“It’s interesting because in a sense, in social media as a whole there is a lot of motivation to be ‘liked’. It gives you validation. The selfie is a very literal manifestation of that.” Iain Matthews, head of planning at social media agency Jam (Marketingmagazine.com, April 9, 2014)

“They no longer want to be a walking billboard of a brand. Individualism is important to them, having their own sense of style.” Michael Scheiner, an Abercrombie spokesman (Reuters.com, September 10, 2014)

“People are looking to create a unique identity. They want to put together their own story rather than have someone else tell them.” Allen Adamson, an author and branding expert at Landor Associates (Reuters.com, September 10, 2014)


Description

In the extremely competitive environment we live in, there is ever-growing pressure for both individuals and brands to stand out from the crowd. There is a search for an articulation of one’s unique identity. In a mass-marketed, consumer-based culture, the quest for individuality is a backlash against sameness and globalization. Millennials now have many opportunities to define their personality by expressing their independence, opinion and creativity in personal matters. This collection of personal choices is a means of expression, a voice telling the world who they are.

40% of today’s Millennials simply have no consideration for what the rest of society thinks about their opinions or behaviour, and 56% will actually fight against society and norms if they believe that they are in the right, according to the same MTV/TataDoCoMo survey data.

A striking example comes from India, a country yet well-known for the respect of traditions, where a third of Millennials cited ‘personal satisfaction’ as the single most important factor behind their decision-making, ahead of both parents (26%) and wider family (24%) – an unthinkable order of priorities for previous generations of Indians! Far from safety in numbers, and looking for identity, prestige and endorsement from a wider group, 40% of today’s Millennials simply have no consideration for what the rest of society thinks about their opinions or behaviour, 56% will actually fight against society and norms if they believe that they are in the right, according to the same MTV/TataDoCoMo survey data. As a complement to this consumer drive, brands are also taking on more of an individualized personality themselves, daring to take a unique position instead of being all things to all people – and winning consumer loyalty and advocacy as a result. Paradoxically, despite these unprecedented levels of self-obsession and independence, young consumers feel the need to belong to peer communities. Actually, they want to share their individuality with the communities they are part of, both in the professional and private context, both online (social networks) and offline (family, friends, colleagues). Sharing has become the main form of validation and meaning for these young adults.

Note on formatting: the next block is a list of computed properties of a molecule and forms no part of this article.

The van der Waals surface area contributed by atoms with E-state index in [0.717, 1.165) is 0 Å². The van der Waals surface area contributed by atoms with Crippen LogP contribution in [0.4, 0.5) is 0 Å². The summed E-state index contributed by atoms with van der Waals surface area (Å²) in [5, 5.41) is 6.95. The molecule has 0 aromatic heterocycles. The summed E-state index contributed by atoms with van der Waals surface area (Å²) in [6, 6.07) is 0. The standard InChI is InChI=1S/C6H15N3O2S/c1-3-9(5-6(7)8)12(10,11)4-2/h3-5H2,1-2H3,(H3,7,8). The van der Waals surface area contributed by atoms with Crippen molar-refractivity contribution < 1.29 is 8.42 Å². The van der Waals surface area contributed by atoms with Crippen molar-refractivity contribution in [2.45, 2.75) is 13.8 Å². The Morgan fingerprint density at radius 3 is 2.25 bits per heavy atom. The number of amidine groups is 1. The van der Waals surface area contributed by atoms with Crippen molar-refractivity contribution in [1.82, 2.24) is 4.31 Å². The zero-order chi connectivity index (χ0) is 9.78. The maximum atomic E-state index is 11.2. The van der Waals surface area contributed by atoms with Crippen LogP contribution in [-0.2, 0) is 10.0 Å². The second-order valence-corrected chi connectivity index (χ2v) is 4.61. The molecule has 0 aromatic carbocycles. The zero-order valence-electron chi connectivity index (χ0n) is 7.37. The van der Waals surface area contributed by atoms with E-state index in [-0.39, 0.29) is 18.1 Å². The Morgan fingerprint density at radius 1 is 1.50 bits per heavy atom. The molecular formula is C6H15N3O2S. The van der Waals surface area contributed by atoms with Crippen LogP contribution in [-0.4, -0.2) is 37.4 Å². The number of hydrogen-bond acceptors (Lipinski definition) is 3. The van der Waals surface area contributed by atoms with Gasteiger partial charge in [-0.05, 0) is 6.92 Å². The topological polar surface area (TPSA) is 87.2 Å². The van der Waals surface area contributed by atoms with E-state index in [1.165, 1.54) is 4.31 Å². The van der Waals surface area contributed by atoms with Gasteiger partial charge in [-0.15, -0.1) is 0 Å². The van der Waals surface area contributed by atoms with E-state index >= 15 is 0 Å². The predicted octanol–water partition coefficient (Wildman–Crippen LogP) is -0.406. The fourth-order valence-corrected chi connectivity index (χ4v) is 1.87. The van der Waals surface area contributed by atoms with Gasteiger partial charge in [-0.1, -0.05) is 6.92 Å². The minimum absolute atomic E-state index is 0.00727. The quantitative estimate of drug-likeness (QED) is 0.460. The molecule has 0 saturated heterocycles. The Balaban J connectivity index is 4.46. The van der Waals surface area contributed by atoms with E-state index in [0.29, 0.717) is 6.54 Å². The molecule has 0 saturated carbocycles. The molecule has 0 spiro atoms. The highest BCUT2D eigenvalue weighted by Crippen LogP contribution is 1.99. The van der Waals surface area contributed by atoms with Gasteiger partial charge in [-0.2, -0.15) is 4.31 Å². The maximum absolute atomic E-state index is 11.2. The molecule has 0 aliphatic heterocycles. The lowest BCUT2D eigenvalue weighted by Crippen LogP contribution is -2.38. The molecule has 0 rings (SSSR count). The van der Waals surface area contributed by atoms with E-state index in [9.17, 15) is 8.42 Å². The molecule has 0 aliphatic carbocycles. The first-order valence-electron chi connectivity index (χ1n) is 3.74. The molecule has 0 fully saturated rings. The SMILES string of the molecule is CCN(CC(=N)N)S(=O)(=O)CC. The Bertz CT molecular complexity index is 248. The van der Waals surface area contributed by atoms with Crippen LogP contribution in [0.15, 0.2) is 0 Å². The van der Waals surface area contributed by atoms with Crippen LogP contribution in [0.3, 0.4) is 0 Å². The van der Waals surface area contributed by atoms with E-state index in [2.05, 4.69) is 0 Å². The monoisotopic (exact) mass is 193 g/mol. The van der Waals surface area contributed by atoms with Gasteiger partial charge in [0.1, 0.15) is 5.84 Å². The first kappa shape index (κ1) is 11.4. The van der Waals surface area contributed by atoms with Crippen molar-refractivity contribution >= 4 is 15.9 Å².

Self-identification

And then come… the selfies. The Telegraph reported a recent poll saying that among British people 18-24 selfies are the most popular genre of photography with 30% of the photos they take being selfies. According to the study, of Instagram’s top 10 tags, two explicitly have to do with taking selfies, and the third most popular tag, #me, is devoted entirely to self-shots, representing over 67 million self-portraits. Instagram as well as the photo messaging application Snapchat are a breeding ground for young adults’ narcissistic tendencies and e-reputation awareness.

Of Instagram’s top 10 tags, two explicitly have to do with taking selfies, and the third most popular tag, #me, is devoted entirely to self-shots, representing over 67 million self-portraits.

Initially popular with celebrities, selfies have gained wider popularity with average young adults over time. The appeal of selfies comes from how easy they are to create and share, and the control they give self-photographers over how they present themselves. Uploading attractive or alluring selfies allows people to get attention from as many people as possible; to gain a self-esteem boost while dealing with one’s own self-consciousness; to show off one’s own great achievements when feeling good about oneself. Meanwhile, personal branding keeps growing in importance in the professional sphere. With business being ever more competitive, professionals and business owners need to strengthen their own and unique brand among their peers. In doing so, they get to decide what their unique promise of value is and who they want to share it with, making others able to identify their own identity. Personal branding is about expressing one’s authentic self by allowing being the person individuals are meant to be.